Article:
Lakhdar Brahimi Syrian peace plan

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The Lakhdar Brahimi peace plan for Syria refers to the joint UN-Arab League peace mission, headed by Lakhdar Brahimi in order to resolve the Syria Crisis. On 17 August 2012, Brahimi was appointed by the United Nations as the new peace envoy to Syria, replacing Kofi Annan,[1][2] who had previously resigned, following the collapse of his cease fire attempt.

Background

The Kofi Annan peace plan for Syria or the Six-point peace plan for Syria,[3][4] launched in February 2012, is considered the most serious international attempt to resolve the Syrian civil war in the Middle East diplomatically. The peace plan enforced a cease-fire to take place across Syria since 10 April 2012, though in reality the cease-fire was announced by the Syrian government on 14 April.

Following the Houla massacre and the consequent Free Syrian Army (FSA) ultimatum to the Syrian government, the cease-fire practically collapsed towards the end of May 2012, as the FSA began nationwide offensives against the government troops. On 1 June, the Syrian President Bashar al-Assad vowed to crush the anti-government uprising, after the FSA announced that it was resuming “defensive operations.”[5] Following a prolonging discourse of the peace mission, Kofi Annan resigned on 2 August 2012.[6] On 17 August, Lakhdar Brahimi was appointed the new UN-Arab League peace envoy for Syria.

Chronology

Appointment

On 17 August 2012, Brahimi was appointed by the United Nations as the new peace envoy to Syria, replacing Kofi Annan.[1][2] Following initial consultations and meetings of Lakhdar Brahimi with Syrian President Assad, Russian, Chinese, as well as other officials, a cease fire attempt was announced towards late October, in order to respect the Muslim holiday of Eid al-Adha.

Eid al-Adha cease fire attempt

Brahimi appealed on both the Syrian government and the armed opposition to stop the violence during the Islamic festival of Eid al-Adha, which fell that year probably on 26 October 2012, and 3 or 4 days after it. The government and most opposition groups agreed, but fighting soon resumed when the parties accused each other of continued violence.[7]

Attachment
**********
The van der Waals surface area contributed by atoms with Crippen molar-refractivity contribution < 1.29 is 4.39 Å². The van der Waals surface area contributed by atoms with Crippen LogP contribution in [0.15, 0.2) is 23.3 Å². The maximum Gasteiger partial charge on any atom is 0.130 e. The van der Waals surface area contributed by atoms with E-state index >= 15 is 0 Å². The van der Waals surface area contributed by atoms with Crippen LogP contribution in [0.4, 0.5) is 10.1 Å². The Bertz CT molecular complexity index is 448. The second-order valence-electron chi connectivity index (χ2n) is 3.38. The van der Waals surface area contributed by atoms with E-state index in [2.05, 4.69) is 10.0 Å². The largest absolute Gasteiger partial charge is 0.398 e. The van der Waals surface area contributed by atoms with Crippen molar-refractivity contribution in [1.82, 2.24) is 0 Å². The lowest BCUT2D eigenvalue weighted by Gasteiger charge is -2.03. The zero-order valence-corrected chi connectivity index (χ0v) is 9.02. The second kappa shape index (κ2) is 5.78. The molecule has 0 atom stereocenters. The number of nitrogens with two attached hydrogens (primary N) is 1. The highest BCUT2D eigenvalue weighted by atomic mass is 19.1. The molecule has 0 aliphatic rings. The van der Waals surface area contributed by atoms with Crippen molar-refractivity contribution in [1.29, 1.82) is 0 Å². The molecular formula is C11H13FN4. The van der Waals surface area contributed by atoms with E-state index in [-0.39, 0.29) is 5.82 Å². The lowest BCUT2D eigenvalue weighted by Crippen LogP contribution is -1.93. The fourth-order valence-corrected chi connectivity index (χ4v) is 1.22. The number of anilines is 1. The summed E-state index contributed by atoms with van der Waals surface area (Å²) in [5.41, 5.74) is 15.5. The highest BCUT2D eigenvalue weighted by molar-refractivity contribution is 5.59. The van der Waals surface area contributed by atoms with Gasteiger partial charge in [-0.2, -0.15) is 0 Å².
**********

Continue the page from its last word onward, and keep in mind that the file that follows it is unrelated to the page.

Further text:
China visit

On 31 October 2012, Brahimi spoke in Beijing with Chinese foreign minister Yang Jiechi about Syria. Afterwards, Yang said he supported a “political transition” in Syria, and supported Brahimi’s mediation efforts.[8]

See also

References

  1. 1.0 1.1 Gladstone, Rick (17 August 2012). "Veteran Algerian Statesman to Succeed Annan as Special Syrian Envoy". The New York Times. Retrieved 17 August 2012.<templatestyles src="Module:Citation/CS1/styles.css"></templatestyles>
  2. 2.0 2.1 "UN: Algeria's Brahimi will replace Annan in Syria – World news". Mail.com.<templatestyles src="Module:Citation/CS1/styles.css"></templatestyles>
  3. "Kofi Annan's six-point plan for Syria", Al Jazeera, 27 March 2012.
  4. "Text of Annan's six-point peace plan for Syria", Douglas Hamilton, Reuters, 4 April 2012.
  5. http://english.alarabiya.net/articles/2012/06/04/218430.html
  6. http://english.alarabiya.net/articles/2012/08/02/230034.html
  7. Politically Speaking (22 August 2013). "Syria, a civil, sectarian and proxy war". The Elders. Archived from the original on 1 September 2013. Retrieved 24 November 2013.<templatestyles src="Module:Citation/CS1/styles.css"></templatestyles>
  8. "UN's Syria envoy seeks China's 'active role' – Middle East". Al Jazeera. 31 October 2012. Retrieved 29 November 2013.<templatestyles src="Module:Citation/CS1/styles.css"></templatestyles>